A recent assessment1 conducted by the National Environmental Health Association (NEHA) and funded by the U.S. Food and Drug Administration (FDA) has provided a better understanding of NEHA-FDA Retail Flexible Funding Model Grant Program (RFFM) distribution through a social determinants of health (SDOH) lens. The research aimed to identify if RFFM gave state- and local-level jurisdiction sub-awards to communities with evidence of challenges across the SDOH spectrum.
SDOH is a U.S. Centers for Disease Control and Prevention (CDC) framework, defined as the conditions in the environments where people live that affect a range of health outcomes and risks. SDOH can be grouped into five domains: economic stability, healthcare access and quality, social and community context, education access and quality, and neighborhood and built environment. SDOH analyses can help determine how to allocate resources and plan program interventions to ensure optimized food safety practices, particularly for high-need communities.
RFFM provides funding to state, local, tribal, and territorial (SLTT) retail food regulatory agencies as they achieve and advance conformance with FDA’s Voluntary National Retail Food Regulatory Program Standards (Retail Program Standards). Poor retail food safety regulation has been associated with an increased risk of foodborne illnesses, which is more common in low-income communities with limited access to healthy food and fresh produce. However, research is still limited regarding the impact SDOH has on foodborne illness.
To further understand the need for comprehensive program investments for greater impact and improvements in public health, the study used geographic information systems (GIS) to map the first year SLTT grant program awardees, with a selection of their jurisdiction’s SDOH metrics. The assessment revealed that, in its first year (calendar year 2022) of the three-year cycle, RFFM granted 428 awards totaling $6.87 million in funding to over 200 jurisdictions nationwide, 82 of which were state-level, 338 were local-level, two were tribal-level, and six were territory level. Sub-awardee jurisdictions related to SDOH metrics as follows:
- 62 percent of state-level sub-awardee jurisdictions had high school graduation rates below the national average, and 33 percent of local-level sub-awardee jurisdictions had high school graduation rates below the national average
- 69 percent of state-level sub-awardee jurisdictions had populations with higher-than-average poor health rates, and 75 percent of local-level sub-awardee jurisdictions had populations with higher-than-average poor health rates
- 31 percent of state-level sub-awardee jurisdictions had a higher-than-average population of children living in poverty, and 43 percent of local-level sub-awardee jurisdictions had a higher-than-average population of children living in poverty
- 42 percent of state-level sub-awardees’ jurisdictions population had a median household income below the national average, and 53 percent of local-level sub-awardee jurisdictions had a median household income below the national median
- 89 percent of state-level sub-awardee jurisdictions had a population with an above-average rate of low income and distance to a grocery store, and 73 percent of local-level sub-awardee jurisdictions had a population with an above-average rate of low income and distance to a grocery store.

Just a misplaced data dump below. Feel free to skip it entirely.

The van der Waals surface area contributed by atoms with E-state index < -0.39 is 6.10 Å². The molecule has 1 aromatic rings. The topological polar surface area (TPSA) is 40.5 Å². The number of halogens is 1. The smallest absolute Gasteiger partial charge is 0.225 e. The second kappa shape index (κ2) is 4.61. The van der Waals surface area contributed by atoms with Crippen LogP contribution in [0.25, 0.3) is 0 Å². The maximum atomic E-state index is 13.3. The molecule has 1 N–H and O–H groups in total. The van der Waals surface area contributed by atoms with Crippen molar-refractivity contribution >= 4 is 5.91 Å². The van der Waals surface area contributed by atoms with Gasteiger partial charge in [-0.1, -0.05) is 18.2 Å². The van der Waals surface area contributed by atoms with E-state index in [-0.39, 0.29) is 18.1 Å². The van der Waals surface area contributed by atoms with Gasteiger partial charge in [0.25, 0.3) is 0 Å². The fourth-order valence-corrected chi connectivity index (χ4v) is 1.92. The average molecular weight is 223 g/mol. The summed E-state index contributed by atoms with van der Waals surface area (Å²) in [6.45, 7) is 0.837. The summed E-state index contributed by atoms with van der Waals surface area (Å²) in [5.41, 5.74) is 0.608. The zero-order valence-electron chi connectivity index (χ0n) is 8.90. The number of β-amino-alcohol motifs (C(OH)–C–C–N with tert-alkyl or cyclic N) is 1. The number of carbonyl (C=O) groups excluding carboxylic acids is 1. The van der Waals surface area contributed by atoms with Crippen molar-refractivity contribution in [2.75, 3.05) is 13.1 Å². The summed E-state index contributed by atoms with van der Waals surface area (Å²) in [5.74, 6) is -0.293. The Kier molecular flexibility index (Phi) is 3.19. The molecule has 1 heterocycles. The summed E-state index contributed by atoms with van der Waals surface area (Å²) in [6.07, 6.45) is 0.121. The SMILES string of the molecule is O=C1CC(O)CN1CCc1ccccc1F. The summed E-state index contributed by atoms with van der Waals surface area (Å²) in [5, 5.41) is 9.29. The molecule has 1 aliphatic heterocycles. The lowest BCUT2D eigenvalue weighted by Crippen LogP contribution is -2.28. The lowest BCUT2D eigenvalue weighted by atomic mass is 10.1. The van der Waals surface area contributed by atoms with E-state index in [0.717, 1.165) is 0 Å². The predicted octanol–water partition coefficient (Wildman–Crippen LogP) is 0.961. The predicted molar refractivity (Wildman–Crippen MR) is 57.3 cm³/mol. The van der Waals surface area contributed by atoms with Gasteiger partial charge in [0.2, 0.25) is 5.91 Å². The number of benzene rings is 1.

Using CDC’s SDOH metrics, the researchers combined the jurisdictions represented with their SDOH variable measure, and found that 100 percent of the $2.39 million in state-level funding went to jurisdictions with high social needs, while 88 percent ($3.83 million) of the $4.33 million in local-level funding went to jurisdictions with high social needs.
Mapping and understanding retail food safety governing agency interventions and investments, SDOH status, and reported annual foodborne illness outbreaks across national jurisdictions may help to lay a solid foundation and understanding of how SDOH and foodborne illness are related, state the authors. Additionally, they underline that geographic analyses of funding allocation in conjunction with SDOH indicators can help to identify potential opportunities for collaboration with environmental health professionals within high need communities who have awareness of community needs and on-the-ground experience relevant to the successful implementation of the Retail Program Standards.
According to the researchers, the geographical distribution analysis of RFFM grant sub-awardees exemplify the opportunity to understand the need for comprehensive program investments that have the greatest impact on public health provided by the integration and analysis of program-specific grant funding and mapping with relevant health determinants. The authors highlight the importance of addressing social disparities related to SDOH to improve health outcomes and increase food safety awareness.
- Gill, G., Fahnestock, L., DeVito, R., Somaiya, C.K., Streuli, S., Ramirez, D., Baker, R., Johnstone, A., Dyjack, D., Randhawa, M., "Investing in Retail Food Safety: Assessing the NEHA-FDA Retail Flexible Funding Model Grant Program’s Distribution Through an SDOH Lens," Journal of Food Protection (2023), doi: https://doi.org/10.1016/j.jfp.2023.100181.